Lyndon Human Capital


Daniel Cahoon, Jr., the first settler, was also the first Town Clerk, the first Justice of the Peace, the first representative to the Vermont legislature, and the first person to die in the town, June 11, 1793 at 26 years of age. Daniel Cahoon succeeded his son as Town Clerk from 1793 to 1808; he was also the town's representative from 1794 to 1802. His other son, William Cahoon , was Town Clerk from 1808 to 1829.


Vail, the first president of AT&T, came to Lyndon in 1883 to visit a friend and had his first good night's sleep in years. He was so attracted to the quiet dairy community and its people that he bought a farm. Gradually he increased his holdings by adding 20 adjacent farms and building a rambling white mansion. To Lyndon natives, Mr. Vail was royalty: his estate gave employment to many people, his Christmas parties for children were fabulous, and many famous people were entertained at his stately dinners (including President William Howard Taft and financier J. Pierpont Morgan). Mr. Vail served more than 20 years as president of Lyndon Institute's Board of Trustees and he saved the school from financial ruin in 1912. With his financial help, electricity was brought to the town, a public library was built, and Vermont's first paved road was built up to his estate. A regal era ended when he died in 1920. Those who knew Vail feel strongly that he would be very pleased to see that his beloved estate now houses Lyndon State College. (Laplant)


Darling was born and brought up in East Burke, received his college education at MIT and made his fortune as part owner of America's famous Fifth Avenue Hotel in New York City. He purchased a dairy farm in 1883 and gradually increased his holdings by buying all of the farms along the ridge south of his first purchase. The farmhouses were all painted yellow and the barns were painted red. Milk from the purebred Jersey cows was processed at a central creamery and much of the dairy products (including 70 pounds of cheese per day) were shipped to Darling's hotel in New York. Darling personally designed a 35-room mansion called Burklyn Hall because it straddled the Burke-Lyndon town line. Construction was completed in 1908 and Darling retired to live in Vermont full time. He was active in the community; founder and president of the Morgan Horse Club, served as president of the Lyndonville Savings Bank and also served as president of the Lyndon Institute's Board of Trustees. When the Institute's main building was completely destroyed by fire in 1922, Darling led 600 citizens in a campaign to raise funds to replace the building. When he died in April 1931, his bequest of two funds significantly expanded the Institute's endowment. When fire leveled the old "Hotel Lyndon", Darling was elected to head a building committee. He donated land on which a new, handsome, brick hotel was built. He also completely furnished the dining room. (Laplant)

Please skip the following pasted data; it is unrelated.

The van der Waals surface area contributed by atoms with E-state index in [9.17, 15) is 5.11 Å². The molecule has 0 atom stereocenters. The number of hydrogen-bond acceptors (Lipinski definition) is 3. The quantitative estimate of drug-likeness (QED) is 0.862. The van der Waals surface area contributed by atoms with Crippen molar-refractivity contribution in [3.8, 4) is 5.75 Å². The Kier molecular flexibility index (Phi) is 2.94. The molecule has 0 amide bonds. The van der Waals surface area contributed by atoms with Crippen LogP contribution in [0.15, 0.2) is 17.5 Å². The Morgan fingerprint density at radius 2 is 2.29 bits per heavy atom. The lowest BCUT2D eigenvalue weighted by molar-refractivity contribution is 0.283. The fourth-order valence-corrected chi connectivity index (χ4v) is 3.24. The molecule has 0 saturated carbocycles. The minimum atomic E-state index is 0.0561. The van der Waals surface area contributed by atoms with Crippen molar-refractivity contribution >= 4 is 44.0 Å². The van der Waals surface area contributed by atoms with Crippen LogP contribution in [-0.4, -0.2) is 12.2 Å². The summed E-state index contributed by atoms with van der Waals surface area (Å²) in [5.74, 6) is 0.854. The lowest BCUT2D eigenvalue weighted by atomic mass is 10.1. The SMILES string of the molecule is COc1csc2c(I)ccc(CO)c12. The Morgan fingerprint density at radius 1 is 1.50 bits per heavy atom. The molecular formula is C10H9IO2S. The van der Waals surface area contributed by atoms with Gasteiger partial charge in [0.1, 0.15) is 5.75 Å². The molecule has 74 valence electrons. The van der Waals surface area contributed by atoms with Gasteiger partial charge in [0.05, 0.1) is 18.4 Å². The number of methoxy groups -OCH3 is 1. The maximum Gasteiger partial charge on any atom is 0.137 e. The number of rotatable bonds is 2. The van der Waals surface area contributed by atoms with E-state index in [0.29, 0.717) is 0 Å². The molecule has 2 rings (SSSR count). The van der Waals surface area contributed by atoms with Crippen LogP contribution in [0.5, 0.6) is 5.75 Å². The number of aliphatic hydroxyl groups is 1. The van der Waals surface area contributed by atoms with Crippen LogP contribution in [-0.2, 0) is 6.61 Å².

Home of Tantoo (TANtoo) Cardinal. She moved to Lyndonville after shooting the movie "Where the Rivers Flow North" in 1994. She played Bangor, a tough independent women in the NEK, made by Caledonia Pictures, one of the most successful independent films for that year. Cardinal is committed to changing the image of Native Americans, and will only play independent, strong individuals in control. She grew up in Anzac, a native community in the wilds of northeastern Alberta. A metis of European, Cree and Chippewa ancestry, she was raised by her Cree grandmother. The murder of a brother, age 24, was never investigated, presumably because he was a Native American. Married at 18, she has an older son. She is now married to Tom Lawler, also an actor. Cardinal has a daughter Riel, born in 1988. She feels that the Native American movement is based on European political structures and ignores the Native way of consensus. "So much of the model was taken from the white man's political pyramid. They think that Joe Twostand is the leader of the community. Meanwhile, it is Eliza whom you never see in public, who Joe listens to. These are the things that whites are oblivious to." Feature Films: Legends of the Fall, Where the Rivers Flow North, Black Robe, Dances with Wolves, Candy Mountain, Loyalties, Places not our Own, Mustard Bath, Tecumseh, Lakota Woman, Death Wish. Television: North of 60, Nobody's Girls, Dr Quinn Medicine Woman, Lightning Field, Gunsmoke, Return to Dodge, Hers of the West, Before Columbus, Spirit Rider, By Way of the Stars, Street Legal, Children's Hour. Stage: Vermont Stage Company, "Mad River Rising", January 1998.


Lyndon is the home of Meryl Keegan, a painter who graduated from SUNY Oswego with a degree in Art Education. After teaching art for 14 years in New York and Vermont, she now paints full-time. She currently works in a unique, hybrid style that combines oil painting and photographic mosaics.